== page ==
That is what happened, but why am I recommending Owings going forward? First, his excellent bat-to-ball skills and ability to be a five-category contributor did quite well translating to the major league level. Secondly, Owings showed signs of being able to adjust as the league adjusted to him. The one kink in his above average bat-to-ball armor has been a swing and miss tendency against breaking balls. The league got the memo by June, in which Owings saw 38 percent breaking balls compared to 24-25 percent breaking balls over the first two months of the season. Despite this, Owings was able to post his most offensively prolific month in June by annihilating fastballs and off speed pitches. More so, while the swing and miss remained for Owings against breaking balls, the results were excellent when he did connect (33 percent line-drive rate on breaking balls in June).
While Owings’s approach will probably continue to prevent him from every being a top-five fantasy shortstop (unless he gets a healthy dose of BABIP luck), the tools and the ability to make adjustments are there for him to be very useful for your 2015 fantasy squad. Add in some positive regression for most of the Diamondbacks’ offense and his counting stats could see improvement. Then add in the fact that he may be cheaply acquired in some leagues and he could be ripe for the picking.” —Jeff Quinton
Joe Panik, San Francisco Giants
“Panik had some buzz when he was drafted in the first round of 2011, but it never really blossomed as his numbers dwindled by the level until taking a big turn at the perfect time. He was essentially on par from the age-to-level standpoint before hitting Triple-A as a 23-year-old this year. He doesn't do any one thing particularly well, but he does enough across the board to retain value, especially with his middle infield (second base) eligibility. At his best, he'll have a BABIP-infused batting average with a smattering of counting numbers largely dependent on his spot in the batting order. With his excellent plate skills (180 K, 171 BB in the minors), he has some Marco Scutaro-esque upside.” —Paul Sporer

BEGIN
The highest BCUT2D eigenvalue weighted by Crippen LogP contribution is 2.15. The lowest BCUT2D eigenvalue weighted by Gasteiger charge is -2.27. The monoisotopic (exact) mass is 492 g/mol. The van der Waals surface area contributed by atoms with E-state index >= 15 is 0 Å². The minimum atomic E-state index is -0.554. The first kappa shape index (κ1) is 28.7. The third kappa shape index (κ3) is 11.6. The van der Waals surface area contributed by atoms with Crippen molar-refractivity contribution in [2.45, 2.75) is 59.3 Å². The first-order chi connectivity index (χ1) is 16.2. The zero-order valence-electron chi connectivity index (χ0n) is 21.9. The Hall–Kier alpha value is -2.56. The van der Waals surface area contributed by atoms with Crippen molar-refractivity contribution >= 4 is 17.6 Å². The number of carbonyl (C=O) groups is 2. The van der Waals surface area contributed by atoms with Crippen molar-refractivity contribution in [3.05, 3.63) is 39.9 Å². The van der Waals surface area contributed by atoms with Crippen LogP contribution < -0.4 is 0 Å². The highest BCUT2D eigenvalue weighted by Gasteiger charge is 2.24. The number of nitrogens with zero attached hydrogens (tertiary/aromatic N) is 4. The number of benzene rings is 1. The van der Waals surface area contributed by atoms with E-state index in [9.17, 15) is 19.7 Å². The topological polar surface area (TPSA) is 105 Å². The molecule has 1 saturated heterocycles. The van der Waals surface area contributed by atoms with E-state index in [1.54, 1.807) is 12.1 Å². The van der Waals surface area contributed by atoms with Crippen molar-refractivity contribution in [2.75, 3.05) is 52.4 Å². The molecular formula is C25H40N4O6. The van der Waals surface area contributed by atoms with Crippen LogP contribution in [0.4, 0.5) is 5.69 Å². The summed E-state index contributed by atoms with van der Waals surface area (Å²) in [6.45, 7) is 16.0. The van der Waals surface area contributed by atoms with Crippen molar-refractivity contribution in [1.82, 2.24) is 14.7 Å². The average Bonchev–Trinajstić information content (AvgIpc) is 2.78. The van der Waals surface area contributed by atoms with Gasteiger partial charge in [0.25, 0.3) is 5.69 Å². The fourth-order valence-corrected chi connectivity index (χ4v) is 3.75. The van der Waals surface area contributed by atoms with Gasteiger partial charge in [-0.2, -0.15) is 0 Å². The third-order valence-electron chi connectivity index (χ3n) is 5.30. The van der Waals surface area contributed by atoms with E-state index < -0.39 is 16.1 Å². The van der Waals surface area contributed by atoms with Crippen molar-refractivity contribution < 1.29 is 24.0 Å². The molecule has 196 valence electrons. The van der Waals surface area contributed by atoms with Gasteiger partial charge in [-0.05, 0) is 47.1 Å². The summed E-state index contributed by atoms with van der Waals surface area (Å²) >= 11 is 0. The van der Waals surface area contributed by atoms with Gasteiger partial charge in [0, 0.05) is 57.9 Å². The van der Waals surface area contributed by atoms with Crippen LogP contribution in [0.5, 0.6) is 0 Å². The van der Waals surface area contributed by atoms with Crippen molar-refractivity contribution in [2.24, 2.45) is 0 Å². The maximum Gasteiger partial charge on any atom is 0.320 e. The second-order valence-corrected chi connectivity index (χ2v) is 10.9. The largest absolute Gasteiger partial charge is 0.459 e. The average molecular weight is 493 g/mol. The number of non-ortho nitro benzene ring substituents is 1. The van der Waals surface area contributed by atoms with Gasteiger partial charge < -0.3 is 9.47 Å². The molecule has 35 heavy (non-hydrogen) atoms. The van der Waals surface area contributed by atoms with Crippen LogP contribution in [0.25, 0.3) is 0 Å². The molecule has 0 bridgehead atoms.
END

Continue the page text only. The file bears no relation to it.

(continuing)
Chris Taylor, Seattle Mariners
“While there's not a ton to offer here from an offensive perspective, Taylor has the ability to hit for average and run. There's little present power, and he's unlikely to develop any down the road, especially with Safeco as his home park. While his .310 average is more mirage than substance (.409 BABIP), he's consistently hit for high averages in the minors, and somethinåg in the .285-plus range can be expected, along with 10-15 steals. That might not scream keeper to you, but the depth at shortstop is brutal, and while it's been a small sample, Taylor has outplayed Brad Miller thus far. He could be something like a poor man's Chris Owings from a fantasy perspective, and while that's not a top-10 player at the position, he'll be of value in AL-Only and deep mixed leagues.” —Craig Goldstein
Jonathan Villar, Houston Astros
“When the winds came they took the shortstops first and left us with a thin upper crust of top guys who are shakily propped up by one- or two-category fillers—players whose usefulness in this new deflated offensive era can only be found in specialization. Jonathan Villar is a one stat guy. He has exceptional speed and not much else. One-trick ponies tend to not last long at the MLB level and I’m not terribly confident he’s going to get 200 at-bats ånext year but the one tool is worth the gamble especially at shortstop. We all looked, it’s real ugly out there.” –Mauricio Rubio